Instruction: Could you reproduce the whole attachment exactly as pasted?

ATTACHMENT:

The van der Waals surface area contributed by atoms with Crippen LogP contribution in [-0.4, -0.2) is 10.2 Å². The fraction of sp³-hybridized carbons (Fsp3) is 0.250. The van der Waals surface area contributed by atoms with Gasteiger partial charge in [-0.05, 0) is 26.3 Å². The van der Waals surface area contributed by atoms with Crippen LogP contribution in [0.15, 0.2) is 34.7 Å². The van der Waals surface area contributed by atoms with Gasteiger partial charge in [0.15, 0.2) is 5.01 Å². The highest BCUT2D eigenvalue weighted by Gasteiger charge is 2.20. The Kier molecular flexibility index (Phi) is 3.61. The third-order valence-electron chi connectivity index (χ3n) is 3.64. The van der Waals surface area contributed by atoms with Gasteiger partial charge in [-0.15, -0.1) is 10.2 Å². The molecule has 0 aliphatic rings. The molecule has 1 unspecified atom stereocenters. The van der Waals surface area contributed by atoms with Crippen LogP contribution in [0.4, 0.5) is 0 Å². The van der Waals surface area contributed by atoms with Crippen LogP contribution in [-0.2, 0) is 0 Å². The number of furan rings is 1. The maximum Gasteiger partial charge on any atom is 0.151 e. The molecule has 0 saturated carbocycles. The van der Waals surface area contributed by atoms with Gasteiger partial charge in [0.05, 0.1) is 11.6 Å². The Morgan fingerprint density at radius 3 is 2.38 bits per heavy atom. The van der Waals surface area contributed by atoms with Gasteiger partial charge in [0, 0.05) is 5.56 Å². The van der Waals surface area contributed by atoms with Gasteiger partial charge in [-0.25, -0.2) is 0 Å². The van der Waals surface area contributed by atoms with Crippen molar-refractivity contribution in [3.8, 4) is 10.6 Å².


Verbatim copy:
The van der Waals surface area contributed by atoms with Crippen LogP contribution in [-0.4, -0.2) is 10.2 Å². The fraction of sp³-hybridized carbons (Fsp3) is 0.250. The van der Waals surface area contributed by atoms with Gasteiger partial charge in [-0.05, 0) is 26.3 Å². The van der Waals surface area contributed by atoms with Crippen LogP contribution in [0.15, 0.2) is 34.7 Å². The van der Waals surface area contributed by atoms with Gasteiger partial charge in [0.15, 0.2) is 5.01 Å². The highest BCUT2D eigenvalue weighted by Gasteiger charge is 2.20. The Kier molecular flexibility index (Phi) is 3.61. The third-order valence-electron chi connectivity index (χ3n) is 3.64. The van der Waals surface area contributed by atoms with Gasteiger partial charge in [-0.15, -0.1) is 10.2 Å². The molecule has 0 aliphatic rings. The molecule has 1 unspecified atom stereocenters. The van der Waals surface area contributed by atoms with Crippen LogP contribution in [0.4, 0.5) is 0 Å². The van der Waals surface area contributed by atoms with Crippen LogP contribution in [-0.2, 0) is 0 Å². The number of furan rings is 1. The maximum Gasteiger partial charge on any atom is 0.151 e. The molecule has 0 saturated carbocycles. The van der Waals surface area contributed by atoms with Gasteiger partial charge in [0.05, 0.1) is 11.6 Å². The Morgan fingerprint density at radius 3 is 2.38 bits per heavy atom. The van der Waals surface area contributed by atoms with Gasteiger partial charge in [0, 0.05) is 5.56 Å². The van der Waals surface area contributed by atoms with Gasteiger partial charge in [-0.25, -0.2) is 0 Å². The van der Waals surface area contributed by atoms with Crippen molar-refractivity contribution in [3.8, 4) is 10.6 Å².